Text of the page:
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Large-area synthesis of carbon nanofibres at room temperature

A Corrigendum to this article was published on 01 February 2003

Abstract

Carbon nanotubes, first identified by Iijima1, require for their production a source of elemental carbon and a transfer of energy that is specific to the type of source and the growth environment. Methods developed so far involve arc discharge2, and vaporization using laser3,4, pyrolysis5,6 and chemical vapour deposition of hydrocarbons7. Here, we show growth of carbon nanofibres from radio-frequency plasma-enhanced chemical vapour deposition at room temperature, which was made possible by substituting the thermal energy requirements for the growth with plasma decomposition of methane on the Ni catalyst. Electron microscopy analysis provides evidence for a 'tip' growth model8, with the Ni catalyst particle attached to the tip of the nanofibre. Energy-filtered imaging shows the Ni catalyst has a surface layer rich in carbon, consistent with the formation of a eutectic Ni–C droplet as a nucleation site for the carbon nanofibres9, so that the carbon diffuses across the surface. The reduced distortion of the catalyst particles at low temperatures leads to a more uniform growth of the carbon nanofibres over large areas. The lower growth temperature allows for the removal of the silicon dioxide barrier layer associated with catalytic growth, and should allow in situ growth of nanofibres on relatively large areas of temperature-sensitive substrates, such as plastics, organics and even paper.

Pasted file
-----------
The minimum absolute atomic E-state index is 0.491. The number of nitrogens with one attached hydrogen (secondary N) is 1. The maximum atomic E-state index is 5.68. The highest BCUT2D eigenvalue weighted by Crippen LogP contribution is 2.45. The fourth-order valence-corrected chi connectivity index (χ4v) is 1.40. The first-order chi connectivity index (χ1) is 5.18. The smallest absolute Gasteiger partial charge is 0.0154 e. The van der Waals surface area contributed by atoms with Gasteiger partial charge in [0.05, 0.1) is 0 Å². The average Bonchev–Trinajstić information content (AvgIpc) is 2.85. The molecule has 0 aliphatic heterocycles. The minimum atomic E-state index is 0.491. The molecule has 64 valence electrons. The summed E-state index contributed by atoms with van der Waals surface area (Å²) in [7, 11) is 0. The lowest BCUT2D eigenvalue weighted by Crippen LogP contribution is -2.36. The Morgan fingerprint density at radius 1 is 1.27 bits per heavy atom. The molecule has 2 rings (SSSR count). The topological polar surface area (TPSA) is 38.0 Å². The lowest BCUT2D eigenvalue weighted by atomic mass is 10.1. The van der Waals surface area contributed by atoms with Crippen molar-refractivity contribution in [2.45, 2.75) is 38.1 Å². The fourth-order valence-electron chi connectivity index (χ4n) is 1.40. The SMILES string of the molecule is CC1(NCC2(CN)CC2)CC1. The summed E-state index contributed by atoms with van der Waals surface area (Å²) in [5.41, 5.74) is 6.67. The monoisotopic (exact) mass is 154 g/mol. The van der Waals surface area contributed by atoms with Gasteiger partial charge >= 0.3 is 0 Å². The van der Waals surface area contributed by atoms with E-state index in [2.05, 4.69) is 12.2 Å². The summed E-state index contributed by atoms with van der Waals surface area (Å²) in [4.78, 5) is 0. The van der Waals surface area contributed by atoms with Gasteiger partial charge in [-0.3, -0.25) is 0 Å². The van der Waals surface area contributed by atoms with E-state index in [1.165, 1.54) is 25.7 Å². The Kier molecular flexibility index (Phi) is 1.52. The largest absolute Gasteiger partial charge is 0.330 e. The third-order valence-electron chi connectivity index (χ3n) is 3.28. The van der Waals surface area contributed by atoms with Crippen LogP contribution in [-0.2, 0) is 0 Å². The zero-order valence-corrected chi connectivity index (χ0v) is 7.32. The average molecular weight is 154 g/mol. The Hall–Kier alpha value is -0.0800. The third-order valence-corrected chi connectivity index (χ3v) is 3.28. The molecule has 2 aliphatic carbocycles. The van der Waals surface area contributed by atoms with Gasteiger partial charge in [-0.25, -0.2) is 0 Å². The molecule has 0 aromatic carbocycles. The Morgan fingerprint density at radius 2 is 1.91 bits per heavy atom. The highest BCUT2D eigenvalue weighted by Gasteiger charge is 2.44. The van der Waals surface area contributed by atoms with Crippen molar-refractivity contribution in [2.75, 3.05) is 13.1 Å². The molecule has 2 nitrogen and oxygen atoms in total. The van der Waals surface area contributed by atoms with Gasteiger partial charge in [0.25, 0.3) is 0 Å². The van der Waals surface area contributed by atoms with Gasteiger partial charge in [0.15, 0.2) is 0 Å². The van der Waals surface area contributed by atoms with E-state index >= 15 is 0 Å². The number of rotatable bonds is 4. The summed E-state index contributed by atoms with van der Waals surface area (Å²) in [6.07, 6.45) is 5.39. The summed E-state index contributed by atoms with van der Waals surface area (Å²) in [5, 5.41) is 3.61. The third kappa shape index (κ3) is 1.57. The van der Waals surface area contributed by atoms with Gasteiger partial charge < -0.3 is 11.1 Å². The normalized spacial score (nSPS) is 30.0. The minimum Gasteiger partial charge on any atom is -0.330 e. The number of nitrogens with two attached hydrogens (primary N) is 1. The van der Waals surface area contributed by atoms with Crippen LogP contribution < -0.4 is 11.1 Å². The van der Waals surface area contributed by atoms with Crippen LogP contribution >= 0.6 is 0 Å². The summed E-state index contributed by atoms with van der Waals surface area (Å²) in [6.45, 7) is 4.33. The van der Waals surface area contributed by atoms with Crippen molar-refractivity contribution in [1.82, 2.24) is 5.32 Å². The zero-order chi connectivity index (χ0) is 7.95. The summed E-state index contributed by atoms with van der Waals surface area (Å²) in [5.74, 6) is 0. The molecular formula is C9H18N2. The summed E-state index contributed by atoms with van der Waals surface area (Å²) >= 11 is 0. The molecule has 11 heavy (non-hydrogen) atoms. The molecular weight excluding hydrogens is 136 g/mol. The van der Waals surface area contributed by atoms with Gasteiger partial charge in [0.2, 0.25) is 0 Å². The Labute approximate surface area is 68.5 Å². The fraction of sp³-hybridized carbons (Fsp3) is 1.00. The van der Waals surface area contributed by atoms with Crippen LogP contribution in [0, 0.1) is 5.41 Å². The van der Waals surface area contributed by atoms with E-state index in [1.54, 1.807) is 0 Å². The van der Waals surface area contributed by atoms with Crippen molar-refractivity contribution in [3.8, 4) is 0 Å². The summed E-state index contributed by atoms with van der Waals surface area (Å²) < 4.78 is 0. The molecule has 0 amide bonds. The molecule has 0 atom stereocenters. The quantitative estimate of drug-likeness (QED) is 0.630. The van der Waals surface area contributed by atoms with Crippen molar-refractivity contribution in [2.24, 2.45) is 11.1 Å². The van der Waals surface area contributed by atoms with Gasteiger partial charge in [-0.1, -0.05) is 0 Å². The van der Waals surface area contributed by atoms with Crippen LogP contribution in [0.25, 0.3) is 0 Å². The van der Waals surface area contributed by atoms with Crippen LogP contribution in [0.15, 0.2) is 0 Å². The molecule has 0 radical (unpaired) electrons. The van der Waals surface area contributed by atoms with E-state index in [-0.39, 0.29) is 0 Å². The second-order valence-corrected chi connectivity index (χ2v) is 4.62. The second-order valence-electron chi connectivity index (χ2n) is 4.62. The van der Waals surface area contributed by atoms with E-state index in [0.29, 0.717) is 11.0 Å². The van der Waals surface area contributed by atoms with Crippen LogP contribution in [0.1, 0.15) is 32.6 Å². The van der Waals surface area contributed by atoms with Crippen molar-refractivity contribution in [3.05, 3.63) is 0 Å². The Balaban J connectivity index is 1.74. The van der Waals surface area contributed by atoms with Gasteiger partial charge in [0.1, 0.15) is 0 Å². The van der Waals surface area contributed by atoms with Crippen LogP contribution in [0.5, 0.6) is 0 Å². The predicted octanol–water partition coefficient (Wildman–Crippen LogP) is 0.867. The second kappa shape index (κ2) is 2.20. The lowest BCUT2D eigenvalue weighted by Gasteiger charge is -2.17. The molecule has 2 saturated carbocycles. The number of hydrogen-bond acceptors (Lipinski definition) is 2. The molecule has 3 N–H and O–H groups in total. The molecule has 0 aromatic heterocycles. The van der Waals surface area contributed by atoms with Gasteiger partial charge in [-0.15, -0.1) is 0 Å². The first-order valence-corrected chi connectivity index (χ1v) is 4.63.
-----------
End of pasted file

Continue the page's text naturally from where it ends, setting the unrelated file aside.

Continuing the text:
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Figure 1: A TEM micrograph of carbon nanofibres (CNF) produced at room temperature on a graphite substrate, showing a spaghetti-like morphology.
Figure 2: SEM and Raman characterization of CNFs produced at room temperature, using r.f.-PECVD at 200 W power and 30 s.c.c.m. methane flow rate.
Figure 3: TEM characterization of CNFs produced at room temperature, using r.f.-PECVD at 200 W power and 30 s.c.c.m. methane flow rate.
Figure 4: CNF stacked-cup structure.

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Acknowledgements

The authors are grateful to G. Y. Chen and H. Herman of the University of Surrey for the Raman analysis.

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Correspondence to S. Ravi P. Silva.

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Boskovic, B., Stolojan, V., Khan, R. et al. Large-area synthesis of carbon nanofibres at room temperature. Nature Mater 1, 165–168 (2002). https://doi.org/10.1038/nmat755

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